Students were struggling with a homework question about waves that asked them to determine what the “snapshot” graph (displacement vs position along string at a given time) would look like based on the “history” graph (displacement vs. time for a given location on the string.
Here are two clicker questions I wrote to get us thinking and talking critically about it in class. This sequence of questions and discussion took 20-25 minutes, which was more than I was expecting, but there was a lot of productive struggle.
Among many rich points of conversation, three key points of confusion and insight were
Argument 1: Time on the history graph is always read from left to right, but events on a snapshot graph with a left traveling wave occur from right to left. So the shape should be opposite, since time is proceedings in different directions on the two graphs.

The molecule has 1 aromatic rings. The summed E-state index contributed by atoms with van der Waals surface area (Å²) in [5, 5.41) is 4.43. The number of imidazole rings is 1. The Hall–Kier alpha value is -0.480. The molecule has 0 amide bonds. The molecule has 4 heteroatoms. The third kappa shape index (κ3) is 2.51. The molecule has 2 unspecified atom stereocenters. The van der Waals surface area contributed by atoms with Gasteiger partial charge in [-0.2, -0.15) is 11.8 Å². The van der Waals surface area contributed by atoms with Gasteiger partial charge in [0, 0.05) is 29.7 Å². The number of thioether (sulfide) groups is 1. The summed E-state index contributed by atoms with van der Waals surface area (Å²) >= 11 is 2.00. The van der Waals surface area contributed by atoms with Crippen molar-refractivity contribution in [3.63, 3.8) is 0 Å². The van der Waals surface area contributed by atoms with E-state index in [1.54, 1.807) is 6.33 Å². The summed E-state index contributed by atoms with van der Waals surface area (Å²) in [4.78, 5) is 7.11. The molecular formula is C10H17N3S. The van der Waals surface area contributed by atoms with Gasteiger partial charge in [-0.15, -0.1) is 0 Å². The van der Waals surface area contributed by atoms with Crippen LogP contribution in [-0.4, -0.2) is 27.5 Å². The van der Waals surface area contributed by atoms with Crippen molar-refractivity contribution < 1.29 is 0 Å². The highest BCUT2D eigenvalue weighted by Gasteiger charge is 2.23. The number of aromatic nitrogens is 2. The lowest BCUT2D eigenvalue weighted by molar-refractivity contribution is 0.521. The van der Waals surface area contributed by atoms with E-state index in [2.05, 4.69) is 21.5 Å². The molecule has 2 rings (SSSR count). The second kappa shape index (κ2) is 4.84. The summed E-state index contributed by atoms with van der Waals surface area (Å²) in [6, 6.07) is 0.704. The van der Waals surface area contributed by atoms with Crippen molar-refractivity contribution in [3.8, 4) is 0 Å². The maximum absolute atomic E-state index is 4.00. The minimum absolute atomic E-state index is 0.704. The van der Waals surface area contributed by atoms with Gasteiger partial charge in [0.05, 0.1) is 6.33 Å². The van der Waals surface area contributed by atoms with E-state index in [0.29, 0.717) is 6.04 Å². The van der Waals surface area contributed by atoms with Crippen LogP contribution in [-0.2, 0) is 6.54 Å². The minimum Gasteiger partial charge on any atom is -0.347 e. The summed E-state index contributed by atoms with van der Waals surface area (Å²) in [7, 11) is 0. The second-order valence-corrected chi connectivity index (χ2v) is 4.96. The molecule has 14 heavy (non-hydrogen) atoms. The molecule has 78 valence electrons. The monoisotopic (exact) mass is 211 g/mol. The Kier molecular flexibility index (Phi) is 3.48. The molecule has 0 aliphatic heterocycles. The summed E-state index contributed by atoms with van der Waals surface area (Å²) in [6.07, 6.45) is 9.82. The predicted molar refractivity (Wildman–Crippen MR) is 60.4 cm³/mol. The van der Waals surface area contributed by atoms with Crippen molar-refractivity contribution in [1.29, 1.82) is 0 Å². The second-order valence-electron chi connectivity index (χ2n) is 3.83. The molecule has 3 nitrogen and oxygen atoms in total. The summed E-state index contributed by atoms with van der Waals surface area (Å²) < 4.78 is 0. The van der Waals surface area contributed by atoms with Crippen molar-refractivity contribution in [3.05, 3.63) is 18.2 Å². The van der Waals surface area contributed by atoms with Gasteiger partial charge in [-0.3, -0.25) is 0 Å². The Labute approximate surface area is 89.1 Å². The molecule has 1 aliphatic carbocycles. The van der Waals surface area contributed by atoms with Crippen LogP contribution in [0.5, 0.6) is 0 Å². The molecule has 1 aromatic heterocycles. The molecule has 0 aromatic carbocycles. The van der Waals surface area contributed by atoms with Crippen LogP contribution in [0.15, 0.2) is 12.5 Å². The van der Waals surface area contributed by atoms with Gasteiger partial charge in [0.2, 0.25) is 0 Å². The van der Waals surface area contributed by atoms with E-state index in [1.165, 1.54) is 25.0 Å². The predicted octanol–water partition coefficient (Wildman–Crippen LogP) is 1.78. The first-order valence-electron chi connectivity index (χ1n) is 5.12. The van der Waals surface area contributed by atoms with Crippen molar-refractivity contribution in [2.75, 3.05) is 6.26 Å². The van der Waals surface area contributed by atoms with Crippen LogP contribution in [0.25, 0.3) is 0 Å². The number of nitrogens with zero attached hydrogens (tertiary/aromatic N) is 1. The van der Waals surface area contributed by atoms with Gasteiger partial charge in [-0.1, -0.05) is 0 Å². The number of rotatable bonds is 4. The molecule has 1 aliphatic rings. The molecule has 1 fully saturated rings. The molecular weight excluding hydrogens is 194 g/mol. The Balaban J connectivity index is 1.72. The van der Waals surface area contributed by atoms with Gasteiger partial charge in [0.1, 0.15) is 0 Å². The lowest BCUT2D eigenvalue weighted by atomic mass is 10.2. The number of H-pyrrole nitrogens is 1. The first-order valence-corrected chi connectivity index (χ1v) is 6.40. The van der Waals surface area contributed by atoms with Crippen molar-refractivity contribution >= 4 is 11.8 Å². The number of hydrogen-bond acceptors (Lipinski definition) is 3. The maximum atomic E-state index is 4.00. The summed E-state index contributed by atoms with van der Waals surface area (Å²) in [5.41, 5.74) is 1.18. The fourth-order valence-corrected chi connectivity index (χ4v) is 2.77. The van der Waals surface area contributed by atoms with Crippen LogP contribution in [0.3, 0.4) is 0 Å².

Argument 2: Whatever the source does first gets a head start on the wave, and so should be “out” in front, which way the wave is traveling.
Argument 3: We know each point on the graph goes up and then down. This means if you are at further down the string that the current snap shots shows (which hasn’t yet gone up or down yet), the closest part of the pulse needs to be an up part, because you are staring at what’s about to happen too you as it approaches you.